The MERS virus has claimed its first victims in South Korea, but officials say the risk of the deadly virus traveling to Europe or the United States remains low.
Two people have reportedly died from the Middle East Respiratory Syndrome in South Korea, the first of the afflicted there to die. Health authorities quarantined another 682 people, including family members and medical staff, who came in contact with the two victims.
Authorities in South Korea said their response to the MERS virus was insufficient and have called on the government to do more to stop its spread.
“We apologize for causing concern and anxiety among people due to… our initial judgment on the contagiousness of MERS,” said Moon Hyung-Pyo, the country’s health minister.
South Korea now has the highest number of MERS cases. The outbreak had been centered in the Middle East, with outbreaks in Saudi Arabia, Jordan, and United Arab Emirates.
As RT explains, MERS is a serious and potentially fatal disease.
“MERS, a respiratory disease, can lead to pneumonia and kidney failure. A typical case involves shortness of breath, fever and coughing. It can cause respiratory failure that requires mechanical ventilation and support in intensive care. Up to four of every 10 MERS sufferers have died.
“The virus appears to cause more severe damage to those with weakened immune systems: the elderly and those with chronic diseases, such as diabetes, cancer, and chronic lung disease. It’s not yet clear how exactly the contamination takes place.”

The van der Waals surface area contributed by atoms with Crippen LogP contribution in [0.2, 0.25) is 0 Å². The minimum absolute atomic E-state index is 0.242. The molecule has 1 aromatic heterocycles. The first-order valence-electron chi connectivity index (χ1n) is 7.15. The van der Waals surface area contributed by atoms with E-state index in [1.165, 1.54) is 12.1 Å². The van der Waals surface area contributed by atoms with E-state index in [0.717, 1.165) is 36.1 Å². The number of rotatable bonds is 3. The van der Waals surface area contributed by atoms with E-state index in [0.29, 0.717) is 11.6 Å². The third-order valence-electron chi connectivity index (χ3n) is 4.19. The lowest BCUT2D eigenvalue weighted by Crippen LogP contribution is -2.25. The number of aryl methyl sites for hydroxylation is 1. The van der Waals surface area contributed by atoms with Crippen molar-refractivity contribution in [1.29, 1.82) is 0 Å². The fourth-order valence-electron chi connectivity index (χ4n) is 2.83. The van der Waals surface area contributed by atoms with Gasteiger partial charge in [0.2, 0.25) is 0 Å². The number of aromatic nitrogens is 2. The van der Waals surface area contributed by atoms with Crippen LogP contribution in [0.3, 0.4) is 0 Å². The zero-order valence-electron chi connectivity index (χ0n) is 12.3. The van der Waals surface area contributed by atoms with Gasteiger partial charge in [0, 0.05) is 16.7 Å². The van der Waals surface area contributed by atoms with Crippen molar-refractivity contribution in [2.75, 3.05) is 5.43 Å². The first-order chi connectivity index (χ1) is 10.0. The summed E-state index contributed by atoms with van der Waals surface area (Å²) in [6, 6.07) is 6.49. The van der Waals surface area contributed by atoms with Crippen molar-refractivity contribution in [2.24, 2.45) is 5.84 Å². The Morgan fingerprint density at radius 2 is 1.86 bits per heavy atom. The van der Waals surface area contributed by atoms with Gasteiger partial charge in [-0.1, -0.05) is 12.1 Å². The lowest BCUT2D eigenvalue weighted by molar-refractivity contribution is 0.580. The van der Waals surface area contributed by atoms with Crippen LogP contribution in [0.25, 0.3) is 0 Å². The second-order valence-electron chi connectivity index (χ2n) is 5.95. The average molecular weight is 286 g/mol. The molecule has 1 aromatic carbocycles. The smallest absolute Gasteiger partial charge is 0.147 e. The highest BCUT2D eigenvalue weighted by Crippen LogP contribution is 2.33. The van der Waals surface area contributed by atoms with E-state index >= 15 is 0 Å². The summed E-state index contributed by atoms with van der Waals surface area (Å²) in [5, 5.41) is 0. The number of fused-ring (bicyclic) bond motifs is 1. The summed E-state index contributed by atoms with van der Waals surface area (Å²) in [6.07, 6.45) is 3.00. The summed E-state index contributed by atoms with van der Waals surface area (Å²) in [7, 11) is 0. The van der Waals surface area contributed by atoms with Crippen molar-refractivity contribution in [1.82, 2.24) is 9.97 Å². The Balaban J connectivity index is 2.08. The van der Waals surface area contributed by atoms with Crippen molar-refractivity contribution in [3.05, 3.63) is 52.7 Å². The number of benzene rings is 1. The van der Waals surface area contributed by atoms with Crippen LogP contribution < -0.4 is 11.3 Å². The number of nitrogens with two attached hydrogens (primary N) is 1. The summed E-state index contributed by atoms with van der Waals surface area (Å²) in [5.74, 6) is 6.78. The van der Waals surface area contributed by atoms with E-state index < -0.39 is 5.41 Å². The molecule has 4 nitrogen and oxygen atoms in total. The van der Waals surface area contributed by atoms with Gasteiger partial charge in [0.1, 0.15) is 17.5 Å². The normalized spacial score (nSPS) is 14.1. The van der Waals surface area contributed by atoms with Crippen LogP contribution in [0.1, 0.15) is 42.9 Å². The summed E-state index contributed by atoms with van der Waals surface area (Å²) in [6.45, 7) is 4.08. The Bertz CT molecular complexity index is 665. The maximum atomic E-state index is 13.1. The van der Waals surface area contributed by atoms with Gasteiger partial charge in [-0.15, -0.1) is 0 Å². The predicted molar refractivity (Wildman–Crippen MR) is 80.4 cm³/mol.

There have already been two cases of MERS in the United States, both in May of 2014. Both victims, one person from Indiana and another from Florida, had recently visited Saudi Arabia. Both would make full recoveries.
Though there have been worries about a wider outbreak of MERS in the United States, the Centers for Disease Control said there is a “very low risk” to the general public.
The CDC noted a list of measures it has taken to prevent an outbreak.
- Improved the way we collect data about MERS cases
- Increased lab testing capacity in states to detect cases
- Developed guidance and tools for health departments to conduct public health investigations when MERS cases are suspected or confirmed
The ECDC noted that the risk to the European Union is low as well.
Importation of a case of MERS-CoV to a third country is not unexpected and has happened; poses low risk to EU https://t.co/dCuonCZ9u0
— ECDC (@ECDC_EU) May 30, 2015
But not all countries have been as aggressive in containing the MERS virus. The death toll in Saudi Arabia has reached 385, and the country has come under fire from the World Health Organization for a slow response in tracking down the source of the virus and learning about how it is transmitted from person to person.
[Image via Getty Images/Paula Bronstein]